HMRC cleaners suspend industrial action following dispute victory

Cleaners working in HM Revenue and Customs (HMRC) offices have called off industrial action after their hours were reinstated this week.

The Public and Commercial Services (PCS) union announced that they would be suspending industrial action after the HMRC subcontractor, ISS, agreed to reinstate hours it had cut from workers’ shifts.

In April, ISS told staff that it could not afford the National Living Wage – which would hike the minimum hourly rate by 50p – and dropped the cleaners’ hours as a result.

The cut particularly hurt female workers, leaving them below the 30-hour-a-week threshold that entitles them to working tax credits, leaving some £40 – £50 a week worse off as a result.

Members of the PCS union staged an early walkout in July, and had planned further action for September.

But following the threat of further strikes, ISS has now agreed to the union’s terms, which state that its members’ hours must be reinstated, alongside proposals to reduce hours in other HMRC sites being suspended immediately.

The PCS general secretary, Mark Serwotka, said: “We welcome the restoration of cleaners’ hours, although this would never have been achieved without our members taking action.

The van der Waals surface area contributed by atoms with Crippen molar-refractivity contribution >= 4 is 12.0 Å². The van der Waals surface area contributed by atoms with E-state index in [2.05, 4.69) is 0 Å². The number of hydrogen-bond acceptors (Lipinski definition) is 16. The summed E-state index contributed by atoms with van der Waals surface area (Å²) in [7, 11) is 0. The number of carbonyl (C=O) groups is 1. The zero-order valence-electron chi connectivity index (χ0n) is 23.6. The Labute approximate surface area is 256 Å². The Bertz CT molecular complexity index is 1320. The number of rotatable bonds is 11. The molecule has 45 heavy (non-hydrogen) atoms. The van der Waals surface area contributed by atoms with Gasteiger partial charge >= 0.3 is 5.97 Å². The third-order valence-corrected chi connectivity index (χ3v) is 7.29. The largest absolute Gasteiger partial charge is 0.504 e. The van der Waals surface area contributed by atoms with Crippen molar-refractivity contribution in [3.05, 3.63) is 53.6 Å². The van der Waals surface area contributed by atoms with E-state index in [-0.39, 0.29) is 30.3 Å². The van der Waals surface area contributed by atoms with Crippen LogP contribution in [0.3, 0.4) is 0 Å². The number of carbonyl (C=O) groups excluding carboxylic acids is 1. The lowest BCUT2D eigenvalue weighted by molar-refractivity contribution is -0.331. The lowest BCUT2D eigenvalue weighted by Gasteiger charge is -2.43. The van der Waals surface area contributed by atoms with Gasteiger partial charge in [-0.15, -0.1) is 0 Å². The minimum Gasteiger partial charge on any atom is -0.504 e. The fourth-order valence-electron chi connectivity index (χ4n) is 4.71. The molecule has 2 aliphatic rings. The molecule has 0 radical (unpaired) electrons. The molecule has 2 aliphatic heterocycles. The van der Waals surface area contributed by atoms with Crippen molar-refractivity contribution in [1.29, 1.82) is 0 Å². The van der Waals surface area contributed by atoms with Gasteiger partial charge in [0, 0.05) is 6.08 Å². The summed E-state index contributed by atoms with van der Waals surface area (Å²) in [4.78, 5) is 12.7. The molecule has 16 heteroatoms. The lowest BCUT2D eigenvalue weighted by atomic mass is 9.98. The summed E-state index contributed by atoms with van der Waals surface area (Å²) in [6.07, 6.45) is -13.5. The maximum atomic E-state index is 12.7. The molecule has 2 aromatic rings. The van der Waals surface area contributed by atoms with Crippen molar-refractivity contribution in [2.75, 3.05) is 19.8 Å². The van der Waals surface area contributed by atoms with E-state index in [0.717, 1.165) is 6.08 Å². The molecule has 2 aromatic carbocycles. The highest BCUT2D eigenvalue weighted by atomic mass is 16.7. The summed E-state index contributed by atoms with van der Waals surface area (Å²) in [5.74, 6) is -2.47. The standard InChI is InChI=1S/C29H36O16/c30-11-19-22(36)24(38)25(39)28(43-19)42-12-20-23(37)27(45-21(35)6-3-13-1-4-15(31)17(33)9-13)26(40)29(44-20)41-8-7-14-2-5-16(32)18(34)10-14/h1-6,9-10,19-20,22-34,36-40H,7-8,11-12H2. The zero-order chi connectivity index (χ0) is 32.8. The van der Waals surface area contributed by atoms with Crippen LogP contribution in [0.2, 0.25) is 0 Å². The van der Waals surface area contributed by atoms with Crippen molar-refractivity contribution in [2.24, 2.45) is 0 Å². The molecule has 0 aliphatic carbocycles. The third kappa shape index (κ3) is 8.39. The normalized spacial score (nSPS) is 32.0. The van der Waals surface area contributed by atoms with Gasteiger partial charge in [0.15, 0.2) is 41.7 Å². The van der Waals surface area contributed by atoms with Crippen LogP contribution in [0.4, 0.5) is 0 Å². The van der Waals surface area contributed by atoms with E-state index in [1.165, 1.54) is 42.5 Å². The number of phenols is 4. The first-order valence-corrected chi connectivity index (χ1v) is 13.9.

“We hope the company is genuinely committed to meaningful talks on this and other issues. And we hope HMRC and other government departments have got the message that we will not allow them to simply pass the buck when low-paid staff are being treated unfairly in their workplaces.”

Andrew Firman, employment specialist at Carter Lemon Camerons LLP, said: “This is the latest embarrassing example of a large organisation showing itself ignorant about the extent to which end users are getting a raw deal at the bottom of a complex supply chain.

“Back in May, it was the receptionist at PWC sent home from work for not wearing high heels and the Big Four accountancy firm sought to distance itself from the employment practices of its outsourced reception firm. Now HMRC are cast in an unfavourable light and it emphasises the need to both understand the significance of public perception and to keep on top of the employment practices of your suppliers.”